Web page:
3.104. Non fuit Iuppiter metuendus ne iratus noceret, qui neque irasci solet nec nocere. Haec quidem ratio non magis contra Reguli quam contra omne ius iurandum valet. Sed in iure iurando non qui metus, sed quae vis sit, debet intellegi; est enim ius iurandum affirmatio religiosa; quod autem affirmate quasi deo teste promiseris, id tenendum est. Iam enim non ad iram deorum, quae nulla est, sed ad iustitiam et ad fidem pertinet. Nam praeclare Ennius: Ó Fides alma ápta pinnis ét ius iurandúm Iovis! Qui ius igitur iurandum violat, is Fidem violat, quam in Capitolio vicinam Iovis optimi maximi, ut in Catonis oratione est, maiores nostri esse voluerunt. 3.104.  "He need not have been afraid that Jupiter in anger would inflict injury upon him; he is not wont to be angry or hurtful." This argument, at all events, has no more weight against Regulus's conduct than it has against the keeping of any other oath. But in taking an oath it is our duty to consider not what one may have to fear in case of violation but wherein its obligation lies: an oath is an assurance backed by religious sanctity; and a solemn promise given, as before God as one's witness, is to be sacredly kept. For the question no longer concerns the wrath of the gods (for there is no such thing) but the obligations of justice and good faith. For, as Ennius says so admirably: "Gracious Good Faith, on wings upborne; thou oath in Jupiter's great name!" Whoever, therefore, violates his oath violates Good Faith; and, as we find it stated in Cato's speech, our forefathers chose that she should dwell upon the Capitol "neighbour to Jupiter Supreme and Best.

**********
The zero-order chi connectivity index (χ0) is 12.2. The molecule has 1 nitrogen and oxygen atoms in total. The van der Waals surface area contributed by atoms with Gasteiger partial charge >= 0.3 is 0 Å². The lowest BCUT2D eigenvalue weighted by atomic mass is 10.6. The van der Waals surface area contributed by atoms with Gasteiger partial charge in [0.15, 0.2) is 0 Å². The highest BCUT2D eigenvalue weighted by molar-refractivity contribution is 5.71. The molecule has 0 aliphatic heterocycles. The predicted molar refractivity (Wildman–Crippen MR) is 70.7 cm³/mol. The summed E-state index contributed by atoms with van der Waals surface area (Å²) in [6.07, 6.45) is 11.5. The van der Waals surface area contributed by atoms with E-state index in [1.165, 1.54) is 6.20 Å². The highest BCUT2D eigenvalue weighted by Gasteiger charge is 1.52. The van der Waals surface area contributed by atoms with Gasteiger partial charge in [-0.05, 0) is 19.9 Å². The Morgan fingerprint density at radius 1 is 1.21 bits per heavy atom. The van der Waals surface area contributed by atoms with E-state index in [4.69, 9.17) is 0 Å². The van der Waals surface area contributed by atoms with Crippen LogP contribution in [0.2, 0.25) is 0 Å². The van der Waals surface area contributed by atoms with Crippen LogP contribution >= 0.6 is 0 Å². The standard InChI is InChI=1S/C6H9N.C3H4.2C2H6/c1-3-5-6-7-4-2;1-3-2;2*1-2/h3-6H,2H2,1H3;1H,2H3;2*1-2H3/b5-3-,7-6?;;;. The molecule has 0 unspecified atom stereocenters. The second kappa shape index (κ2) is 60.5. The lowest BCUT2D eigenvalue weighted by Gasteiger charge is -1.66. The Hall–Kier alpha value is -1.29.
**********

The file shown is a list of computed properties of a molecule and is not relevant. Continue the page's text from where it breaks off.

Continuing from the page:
8. Cicero, De Oratore, 1.17, 1.53 (2nd cent. BCE - 1st cent. BCE)

1.17. Est enim et scientia comprehendenda rerum plurimarum, sine qua verborum volubilitas iis atque inridenda est, et ipsa oratio conformanda non solum electione, sed etiam constructione verborum, et omnes animorum motus, quos hominum generi rerum natura tribuit, penitus pernoscendi, quod omnis vis ratioque dicendi in eorum, qui audiunt, mentibus aut sedandis aut excitandis expromenda est; accedat eodem oportet lepos quidam facetiaeque et eruditio libero digna celeritasque et brevitas et respondendi et lacessendi subtili venustate atque urbanitate coniuncta; tenenda praeterea est omnis antiquitas exemplorumque vis, neque legum ac iuris civilis scientia neglegenda est. 1.53. Quis enim nescit maximam vim exsistere oratoris in hominum mentibus vel ad iram aut ad odium aut ad dolorem incitandis vel ab hisce eisdem permotionibus ad lenitatem misericordiamque revocandis? Quae nisi qui naturas hominum vimque omnem humanitatis causasque eas, quibus mentes aut incitantur aut reflectuntur, penitus perspexerit, dicendo quod volet perficere non poterit. Atque totus hic locus philosophorum proprius videtur, neque orator me auctore umquam repugnabit;
9. Cicero, Republic, 2.69 (2nd cent. BCE - 1st cent. BCE)